By Michael Abeyta

DENVER (CBS4) – The long Labor Day weekend traditionally is a time for travel, festivals, football and overall getting together one more time before winter rolls around. This year, despite a pandemic, seems to be no different.

That’s why doctors and health care professionals are bracing for a spike in COVID-19 cases.

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(credit: CBS)

“The question is, ‘are they going to be consequential?’ Meaning ‘Are you unvaccinated and have an underlying condition? In which case don’t do that.’ If you are vaccinated and healthy, and you don’t interact with people who are unvaccinated and unhealthy then I think it’s a relatively safe environment for you,” said Dr. Richard Zane UCHealth Chief Innovation Officer and Chair of the Department of Emergency Medicine at University of Colorado Anschutz School of Medicine.

He says if you catch COVID-19, whether you get gravely ill depends entirely on if you are vaccinated.

“This had really become the vaccinated and the unvaccinated,” he said.

The stats prove it. UCHealth hospitals are seeing the 25% of Coloradans who are unvaccinated are making up the vast majority of patients, 82%, with COVID-19. More than 90% of ventilated patients in ICUs are unvaccinated.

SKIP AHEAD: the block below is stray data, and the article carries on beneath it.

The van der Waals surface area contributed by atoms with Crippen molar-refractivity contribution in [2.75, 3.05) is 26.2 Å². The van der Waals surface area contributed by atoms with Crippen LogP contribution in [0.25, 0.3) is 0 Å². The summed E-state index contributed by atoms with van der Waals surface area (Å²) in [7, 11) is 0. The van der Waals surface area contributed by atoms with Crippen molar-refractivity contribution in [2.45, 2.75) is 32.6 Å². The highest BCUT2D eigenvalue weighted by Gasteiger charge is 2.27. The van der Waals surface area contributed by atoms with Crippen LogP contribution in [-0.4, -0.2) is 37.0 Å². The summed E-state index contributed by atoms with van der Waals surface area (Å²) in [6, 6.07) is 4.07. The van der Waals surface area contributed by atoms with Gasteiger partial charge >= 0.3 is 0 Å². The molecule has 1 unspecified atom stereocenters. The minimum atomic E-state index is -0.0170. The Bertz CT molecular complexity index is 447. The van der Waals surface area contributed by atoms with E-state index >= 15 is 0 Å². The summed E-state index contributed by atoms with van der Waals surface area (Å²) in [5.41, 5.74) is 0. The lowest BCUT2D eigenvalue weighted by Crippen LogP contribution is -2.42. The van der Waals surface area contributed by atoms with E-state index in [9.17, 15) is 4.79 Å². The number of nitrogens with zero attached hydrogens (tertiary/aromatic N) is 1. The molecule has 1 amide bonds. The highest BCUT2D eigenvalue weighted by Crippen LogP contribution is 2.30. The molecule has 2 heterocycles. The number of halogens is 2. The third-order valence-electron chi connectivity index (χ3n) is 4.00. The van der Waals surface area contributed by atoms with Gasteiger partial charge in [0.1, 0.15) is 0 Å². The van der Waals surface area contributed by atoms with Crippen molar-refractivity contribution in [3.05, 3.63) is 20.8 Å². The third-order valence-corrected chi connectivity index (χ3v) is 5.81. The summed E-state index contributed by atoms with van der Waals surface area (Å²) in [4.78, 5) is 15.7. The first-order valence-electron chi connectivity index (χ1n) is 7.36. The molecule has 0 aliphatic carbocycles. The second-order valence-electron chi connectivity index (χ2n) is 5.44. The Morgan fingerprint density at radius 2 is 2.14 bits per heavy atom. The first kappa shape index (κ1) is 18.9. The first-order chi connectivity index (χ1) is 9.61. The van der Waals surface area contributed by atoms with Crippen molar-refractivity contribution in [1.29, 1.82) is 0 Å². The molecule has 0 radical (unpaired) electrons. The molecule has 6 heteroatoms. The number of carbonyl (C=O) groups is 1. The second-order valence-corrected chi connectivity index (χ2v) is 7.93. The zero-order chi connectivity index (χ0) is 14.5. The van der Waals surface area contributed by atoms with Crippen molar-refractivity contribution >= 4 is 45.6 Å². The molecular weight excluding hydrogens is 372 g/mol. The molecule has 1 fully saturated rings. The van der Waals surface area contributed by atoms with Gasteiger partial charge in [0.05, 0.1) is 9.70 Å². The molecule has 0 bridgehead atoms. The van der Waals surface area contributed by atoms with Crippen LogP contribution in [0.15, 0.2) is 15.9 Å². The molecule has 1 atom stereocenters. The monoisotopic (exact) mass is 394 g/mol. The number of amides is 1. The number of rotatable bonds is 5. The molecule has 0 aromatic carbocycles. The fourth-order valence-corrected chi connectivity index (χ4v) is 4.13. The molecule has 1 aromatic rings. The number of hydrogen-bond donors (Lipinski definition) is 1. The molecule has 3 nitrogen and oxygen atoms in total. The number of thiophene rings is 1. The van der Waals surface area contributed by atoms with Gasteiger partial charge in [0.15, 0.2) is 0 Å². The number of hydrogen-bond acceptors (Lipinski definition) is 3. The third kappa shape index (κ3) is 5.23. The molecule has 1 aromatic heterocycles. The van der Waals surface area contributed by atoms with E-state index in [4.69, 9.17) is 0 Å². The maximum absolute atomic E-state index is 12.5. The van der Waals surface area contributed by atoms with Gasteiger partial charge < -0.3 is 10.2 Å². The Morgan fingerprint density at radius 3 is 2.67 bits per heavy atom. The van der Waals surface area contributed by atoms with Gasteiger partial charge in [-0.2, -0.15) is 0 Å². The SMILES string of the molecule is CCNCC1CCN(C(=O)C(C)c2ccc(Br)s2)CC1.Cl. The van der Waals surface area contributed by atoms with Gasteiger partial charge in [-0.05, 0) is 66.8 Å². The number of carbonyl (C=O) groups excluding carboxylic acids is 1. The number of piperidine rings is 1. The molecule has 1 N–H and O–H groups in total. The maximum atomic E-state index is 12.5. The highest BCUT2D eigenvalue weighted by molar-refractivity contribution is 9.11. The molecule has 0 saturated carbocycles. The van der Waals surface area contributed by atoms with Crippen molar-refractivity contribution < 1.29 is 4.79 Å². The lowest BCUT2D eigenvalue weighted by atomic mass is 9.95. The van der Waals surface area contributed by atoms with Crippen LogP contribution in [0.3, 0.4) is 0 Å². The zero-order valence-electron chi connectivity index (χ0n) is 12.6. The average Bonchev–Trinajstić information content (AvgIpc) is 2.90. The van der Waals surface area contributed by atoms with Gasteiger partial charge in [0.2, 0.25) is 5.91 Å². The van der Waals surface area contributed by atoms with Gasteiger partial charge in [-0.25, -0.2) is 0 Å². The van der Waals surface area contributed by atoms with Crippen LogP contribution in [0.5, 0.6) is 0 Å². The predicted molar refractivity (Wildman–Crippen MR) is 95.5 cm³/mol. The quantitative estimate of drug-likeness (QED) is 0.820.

There are some hospitalized patients who were vaccinated, but many of those patients are immunocompromised. Zane says getting vaccinated will protect you, your family and the vulnerable.

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(credit: UCHealth)

“It’s not about you. It’s about being a member of society and contributing,” he said.

If you have read there is an alternative treatment that will prevent COVID, and doctors just aren’t giving it to people, Zane, who has spent his entire career and much of his life studying health and medicine says think again.

“Ivermectin, which is a veterinary anti-parasitic drug, has no role in the prevention or treatment of COVID.”

He says if you want to get together with people this long weekend and not get a deadly disease, the solution is right in front of you.

“Look, the single most important thing you can do is get vaccinated. The second, third, and fourth most important thing you can do is get vaccinated. The other things still work; washing your hands, physical distancing and wearing a mask, but getting vaccinated is by far the single most important thing you can do for yourself for your family for society.”

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For more information on COVID-19, vaccinations and testing visit: https://www.uchealth.org/today/covid-19-coronavirus-recent-updates/

Michael Abeyta